Next Up:  You Better Not Cry:  Stories for Christmas by Augusten Burroughs.  My friend, Kim, lent me this book, and I am thinking it will be something light and fluffy to get me into the holiday spirit before I dig into A Soldier of the Great War by Mark Helprin.

Still Listening to:  Reading Lolita in Tehran by Azar Nafisi

Thursday, November 25, 2010

The Most Wonderful Day of the Year

It's the most wonderful day of the year. . . yes it's Thanksgiving, but that's not why.  Yes, it's also the night before Black Friday, which I also love, but that's not why.  It's the day that I found the New York Times 2010 Notable Books List online!  The list won't be published in the paper for two more weeks, but I've found that if you Google compulsively for it this time of the year, eventually it will appear!  Here is the list.

Of course, Freedom by Jonathan Franzen made the list.  Other books on my TBR list that made it are Great House by Nicole Krauss, and A Visit from the Goon Squad by Jennifer Egan.  I was disappointed to see that Alice I Have Been by Melanie Benjamin and Sunnyside by Glen David Gold didn't make the cut.  I was also surprised not to see Just Kids by Patti Smith, especially since it just won the National Book Award. 

After reading the new list, my TBR list now includes Contested Will - Who Wrote Shakespeare by James Shapiro, which is about the controversy concerning who actually wrote the works accredited to Shakespeare, and why we are so obsessed with the question.  I also added Lisa Robertson's Magenta Soul Whip by Lisa Robertson.  How could I not want to read a book by that name?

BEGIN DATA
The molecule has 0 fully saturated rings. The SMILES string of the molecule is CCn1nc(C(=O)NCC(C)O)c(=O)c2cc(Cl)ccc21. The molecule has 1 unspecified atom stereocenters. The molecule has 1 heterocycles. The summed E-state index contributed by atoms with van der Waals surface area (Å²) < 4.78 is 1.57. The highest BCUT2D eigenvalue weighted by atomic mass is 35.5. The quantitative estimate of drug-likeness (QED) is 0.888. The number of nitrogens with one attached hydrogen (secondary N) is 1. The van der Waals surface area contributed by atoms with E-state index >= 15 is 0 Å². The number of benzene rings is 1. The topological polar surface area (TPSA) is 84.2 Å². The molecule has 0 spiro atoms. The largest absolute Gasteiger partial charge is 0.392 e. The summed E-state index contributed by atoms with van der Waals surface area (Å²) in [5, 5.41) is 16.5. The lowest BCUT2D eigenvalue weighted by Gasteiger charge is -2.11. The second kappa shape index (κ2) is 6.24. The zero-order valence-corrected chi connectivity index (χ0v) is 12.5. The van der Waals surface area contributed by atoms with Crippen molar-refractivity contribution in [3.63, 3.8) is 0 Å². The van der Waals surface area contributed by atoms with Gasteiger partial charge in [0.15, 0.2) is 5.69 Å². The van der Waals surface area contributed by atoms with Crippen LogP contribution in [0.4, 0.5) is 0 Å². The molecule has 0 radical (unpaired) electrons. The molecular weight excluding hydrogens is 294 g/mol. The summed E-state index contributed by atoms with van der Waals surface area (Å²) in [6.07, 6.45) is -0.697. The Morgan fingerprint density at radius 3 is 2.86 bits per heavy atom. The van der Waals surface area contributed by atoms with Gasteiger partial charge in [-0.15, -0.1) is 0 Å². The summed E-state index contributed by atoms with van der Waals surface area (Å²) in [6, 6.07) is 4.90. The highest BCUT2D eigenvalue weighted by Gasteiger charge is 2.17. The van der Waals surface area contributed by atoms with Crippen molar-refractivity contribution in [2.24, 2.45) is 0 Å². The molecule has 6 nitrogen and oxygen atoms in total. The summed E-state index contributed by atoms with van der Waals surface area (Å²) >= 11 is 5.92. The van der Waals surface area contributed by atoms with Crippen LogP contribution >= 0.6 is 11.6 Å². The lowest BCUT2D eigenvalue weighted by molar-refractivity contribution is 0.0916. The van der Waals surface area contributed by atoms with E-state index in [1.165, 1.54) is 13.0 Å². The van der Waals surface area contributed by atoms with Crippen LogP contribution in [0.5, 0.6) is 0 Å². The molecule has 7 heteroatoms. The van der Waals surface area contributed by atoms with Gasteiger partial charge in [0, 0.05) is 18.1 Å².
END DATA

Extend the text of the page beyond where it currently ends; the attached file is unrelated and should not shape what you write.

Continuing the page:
In other good news, Jonathan Safran Foer has a new book out!  It is called Tree of Codes, and it sounds really interesting.  According to the Vanity Fair article that I read, JSF loves the book, The Street of Crocodiles by Bruno Schulz.  He decided to write a new book using some of the words from The Street of Crocodiles, in the order in which they are written, to write an entirely different story.  The book is die cut, so that it looks like someone cut out some of Schulz's words on each page with an Exacto knife.  I am really excited about the concept of this book, but of course, I will have to read The Street of Crocodiles before reading Tree of Codes in order to appreciate it.  Additionally, Amazon says that if I order it, the book will ship in 1 to 4 MONTHS.  Huh???  Is JSF personally cutting out the omitted words just for me?